Who's coming to Riverfest 2010 | Rock Candy

Who's coming to Riverfest 2010

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Set your links. This is where we'll continuously update the Riverfest line-up as it's gradually announced.

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Gary Allan

Friday, Clinton Center stage

Who cares?
Mainstream country fans who like it a little gritty. And lots of them if you consider the numbers: Three platinum albums, three number one hits and seven top 10 singles.

Peak of fame?
Even though he's been around for years and had chart success, in terms of touring, now might be his peak. Or at least the beginning of the ascent.





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Bell Biv Devoe

Saturday, Triple-S Stage

Who cares?
Everyone who felt gypped by last year's Bell Biv Devoe-less New Edition reunion.

Peak of fame? The early 1990s. That's when they helped pioneer New Jack Swing. Maybe you remember a song called "Poison"? "Do Me!" is also the jam in an unsubtle kind of way.





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Black Crowes

Saturday, Clinton Center stage

Who cares? Rock 'n' rollers. Especially those who like their rawk, weed-tinged, Southern-fried and thoroughly jam-y. Surely a crowd that outnumbers all others at the festival.

Peak of fame? Probably the 90s, when "Shake Your Money Maker" debuted and "The Southern Harmony..." topped the charts.





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Robert Cray

Sunday, Triple-S Stage

Who cares?
Soul-blues fans.

Peak of fame?
Probably in the late- to mid-'80s when he played alongside of the likes of Eric Clapton and John Lee Hooker and won a handful of WC Handy and Grammy awards.






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Cross Canadian Ragweed

Friday, Clinton Center Stage, before Gary Allan

Who cares?
Folks who like a little edge to their commercial country. Fans of Red Dirt country. College kids.

Peak of fame?
In 2004, the band's second major label release, "Soul Gravy" hit number 5 on the country charts. The three albums that've followed charted, too, but never that high.





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Juke Joint Duo: Cedric Burnside and Lightnin' Malcolm

Sunday, opening for Robert Cray on the Triple-S Stage.


Who cares? Blues fans who like it raw, know North Miss. does it best, worship at the temple of Junior Kimbrough, etc. Me!

Peak of fame?
Sometime in the future, hopefully.






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Little River Band

Friday, Triple-S Stage

Who cares?
Australian immigrants. Fans of smooth pop, yacht rock. The tens of people who were bummed they didn't get to play last year.

Peak of fame?
1978-1981. The band had six consecutive top ten singles in the U.S. during that time, including their biggest hit "Reminiscing."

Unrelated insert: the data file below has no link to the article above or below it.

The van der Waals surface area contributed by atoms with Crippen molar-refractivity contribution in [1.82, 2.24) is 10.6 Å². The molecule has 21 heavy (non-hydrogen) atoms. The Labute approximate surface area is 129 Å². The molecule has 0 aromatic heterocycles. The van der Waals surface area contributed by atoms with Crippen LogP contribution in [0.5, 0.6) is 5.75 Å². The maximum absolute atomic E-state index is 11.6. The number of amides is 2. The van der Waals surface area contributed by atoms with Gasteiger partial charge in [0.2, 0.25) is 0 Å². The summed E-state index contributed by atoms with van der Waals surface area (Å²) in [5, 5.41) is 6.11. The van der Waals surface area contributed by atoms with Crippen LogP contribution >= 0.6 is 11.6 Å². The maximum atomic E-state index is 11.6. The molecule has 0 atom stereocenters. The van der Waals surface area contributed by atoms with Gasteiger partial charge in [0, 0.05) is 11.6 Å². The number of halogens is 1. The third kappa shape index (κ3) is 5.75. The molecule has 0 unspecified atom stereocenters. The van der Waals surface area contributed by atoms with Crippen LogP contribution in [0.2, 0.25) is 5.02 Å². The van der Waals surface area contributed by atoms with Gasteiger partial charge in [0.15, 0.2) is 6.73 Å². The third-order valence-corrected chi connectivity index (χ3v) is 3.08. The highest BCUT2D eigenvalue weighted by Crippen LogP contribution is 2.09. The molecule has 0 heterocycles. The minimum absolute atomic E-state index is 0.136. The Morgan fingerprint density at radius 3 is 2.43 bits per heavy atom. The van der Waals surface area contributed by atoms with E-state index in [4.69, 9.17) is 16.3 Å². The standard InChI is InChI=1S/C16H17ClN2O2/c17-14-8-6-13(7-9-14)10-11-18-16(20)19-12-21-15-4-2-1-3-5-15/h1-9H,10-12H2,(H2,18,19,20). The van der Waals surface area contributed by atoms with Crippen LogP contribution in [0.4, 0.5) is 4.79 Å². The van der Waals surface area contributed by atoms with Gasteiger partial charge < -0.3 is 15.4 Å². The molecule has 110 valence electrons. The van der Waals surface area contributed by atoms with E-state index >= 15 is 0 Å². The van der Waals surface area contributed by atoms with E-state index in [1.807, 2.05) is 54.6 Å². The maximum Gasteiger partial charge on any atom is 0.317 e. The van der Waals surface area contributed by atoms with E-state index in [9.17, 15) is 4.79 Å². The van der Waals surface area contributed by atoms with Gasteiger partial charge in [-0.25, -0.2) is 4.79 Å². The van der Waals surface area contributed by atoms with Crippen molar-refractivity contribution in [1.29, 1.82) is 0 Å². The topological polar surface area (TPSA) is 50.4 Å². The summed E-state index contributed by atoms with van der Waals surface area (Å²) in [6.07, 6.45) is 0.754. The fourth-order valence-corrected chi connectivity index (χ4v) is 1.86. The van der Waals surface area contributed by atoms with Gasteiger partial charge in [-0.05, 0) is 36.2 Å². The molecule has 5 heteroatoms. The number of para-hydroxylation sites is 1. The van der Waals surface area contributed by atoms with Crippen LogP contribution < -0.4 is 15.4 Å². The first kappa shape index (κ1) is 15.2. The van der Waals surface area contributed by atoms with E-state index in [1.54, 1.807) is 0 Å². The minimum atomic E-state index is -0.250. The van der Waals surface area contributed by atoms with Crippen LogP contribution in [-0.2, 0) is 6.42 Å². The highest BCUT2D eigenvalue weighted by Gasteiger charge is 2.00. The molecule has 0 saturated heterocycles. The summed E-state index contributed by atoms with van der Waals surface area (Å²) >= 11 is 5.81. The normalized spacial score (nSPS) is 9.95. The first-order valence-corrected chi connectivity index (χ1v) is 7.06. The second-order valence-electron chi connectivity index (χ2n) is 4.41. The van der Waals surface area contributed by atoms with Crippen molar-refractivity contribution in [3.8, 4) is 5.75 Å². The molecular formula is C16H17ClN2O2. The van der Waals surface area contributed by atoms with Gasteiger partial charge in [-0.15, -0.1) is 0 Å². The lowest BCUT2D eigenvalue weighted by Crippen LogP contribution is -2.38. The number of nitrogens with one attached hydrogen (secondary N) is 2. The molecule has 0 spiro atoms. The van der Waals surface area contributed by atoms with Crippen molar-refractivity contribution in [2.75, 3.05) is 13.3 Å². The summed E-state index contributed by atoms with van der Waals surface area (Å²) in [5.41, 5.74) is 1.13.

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Lucero

Saturday, opening for The Black Crowes on the Clinton Stage

Who cares?
Increasingly, a lot of folks. Especially fans of literate rock 'n' roll who can abide by a man whose voice is full of gravel singing.

Peak of fame?
Now. "1372 Overton Park," the band's major label debut, came out last fall. The future if it continues on what seems like an ever -ascending trajectory.




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Ludacris

Sunday, Riverfest Amphitheater

Who cares?
Fans of booming voiced Southern rappers everywhere.

Peak of fame?
The first half of last decade probably. Still, even today, it's hard to spend much time in any club without hearing one of his songs.






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Blake Shelton

Saturday, Riverfest Amphitheater

Who cares?
Contemporary country folk. Fans of any song called "Hillbilly Bone."

Peak of fame?
Now, probably. He's released 16 consecutive top 40 country singles.







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Steve Miller Band

Sunday, Clinton Center Stage

Who cares?
Anyone who cares about Maurice, the Space Cowboy, the Gangster of Love or (especially) the Pompatus of Love.

Peak of fame? 1976-1977. That's when "Fly Like an Eagle" and "Book of Dreams" came out, yielding big singles like "Rock'n Me," "Take the Money and Run" and "Jet Airliner."





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Uncle Kracker

Saturday, Clinton Center Stage (opening for Lucero)

Who cares?
Fans of white rappers who become country pop stars. Probably a lot of people who own boats. I don't know.

Peak of fame? The early part of last decade, when he was still rapping a little. His wheelhouse is Jack Johnson-style crooning. "Follow Me," "Drift Away," "Smile."

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